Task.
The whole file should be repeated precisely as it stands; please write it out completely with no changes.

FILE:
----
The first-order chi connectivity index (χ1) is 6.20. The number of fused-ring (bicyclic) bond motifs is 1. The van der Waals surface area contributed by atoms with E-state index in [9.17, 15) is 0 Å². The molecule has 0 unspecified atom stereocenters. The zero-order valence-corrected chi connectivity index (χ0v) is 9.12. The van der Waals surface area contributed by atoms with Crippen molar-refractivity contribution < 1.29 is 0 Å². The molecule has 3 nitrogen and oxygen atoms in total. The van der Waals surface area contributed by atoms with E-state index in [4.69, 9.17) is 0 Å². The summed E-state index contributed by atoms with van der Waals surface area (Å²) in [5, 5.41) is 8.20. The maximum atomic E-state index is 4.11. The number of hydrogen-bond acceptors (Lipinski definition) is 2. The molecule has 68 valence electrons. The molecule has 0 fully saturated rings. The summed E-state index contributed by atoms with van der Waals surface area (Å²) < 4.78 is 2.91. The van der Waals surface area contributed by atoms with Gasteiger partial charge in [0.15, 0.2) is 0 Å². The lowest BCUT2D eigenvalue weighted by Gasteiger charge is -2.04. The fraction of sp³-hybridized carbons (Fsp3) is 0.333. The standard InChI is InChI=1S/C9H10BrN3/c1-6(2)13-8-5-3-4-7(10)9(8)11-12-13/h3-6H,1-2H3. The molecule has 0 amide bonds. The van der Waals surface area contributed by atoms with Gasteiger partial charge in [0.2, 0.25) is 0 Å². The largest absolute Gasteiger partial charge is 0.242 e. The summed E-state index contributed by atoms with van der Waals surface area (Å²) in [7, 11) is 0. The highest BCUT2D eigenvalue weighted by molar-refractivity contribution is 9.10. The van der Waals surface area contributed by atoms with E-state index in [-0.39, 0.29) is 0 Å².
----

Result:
The first-order chi connectivity index (χ1) is 6.20. The number of fused-ring (bicyclic) bond motifs is 1. The van der Waals surface area contributed by atoms with E-state index in [9.17, 15) is 0 Å². The molecule has 0 unspecified atom stereocenters. The zero-order valence-corrected chi connectivity index (χ0v) is 9.12. The van der Waals surface area contributed by atoms with Crippen molar-refractivity contribution < 1.29 is 0 Å². The molecule has 3 nitrogen and oxygen atoms in total. The van der Waals surface area contributed by atoms with E-state index in [4.69, 9.17) is 0 Å². The summed E-state index contributed by atoms with van der Waals surface area (Å²) in [5, 5.41) is 8.20. The maximum atomic E-state index is 4.11. The number of hydrogen-bond acceptors (Lipinski definition) is 2. The molecule has 68 valence electrons. The molecule has 0 fully saturated rings. The summed E-state index contributed by atoms with van der Waals surface area (Å²) < 4.78 is 2.91. The van der Waals surface area contributed by atoms with Gasteiger partial charge in [0.15, 0.2) is 0 Å². The lowest BCUT2D eigenvalue weighted by Gasteiger charge is -2.04. The fraction of sp³-hybridized carbons (Fsp3) is 0.333. The standard InChI is InChI=1S/C9H10BrN3/c1-6(2)13-8-5-3-4-7(10)9(8)11-12-13/h3-6H,1-2H3. The molecule has 0 amide bonds. The van der Waals surface area contributed by atoms with Gasteiger partial charge in [0.2, 0.25) is 0 Å². The largest absolute Gasteiger partial charge is 0.242 e. The summed E-state index contributed by atoms with van der Waals surface area (Å²) in [7, 11) is 0. The highest BCUT2D eigenvalue weighted by molar-refractivity contribution is 9.10. The van der Waals surface area contributed by atoms with E-state index in [-0.39, 0.29) is 0 Å².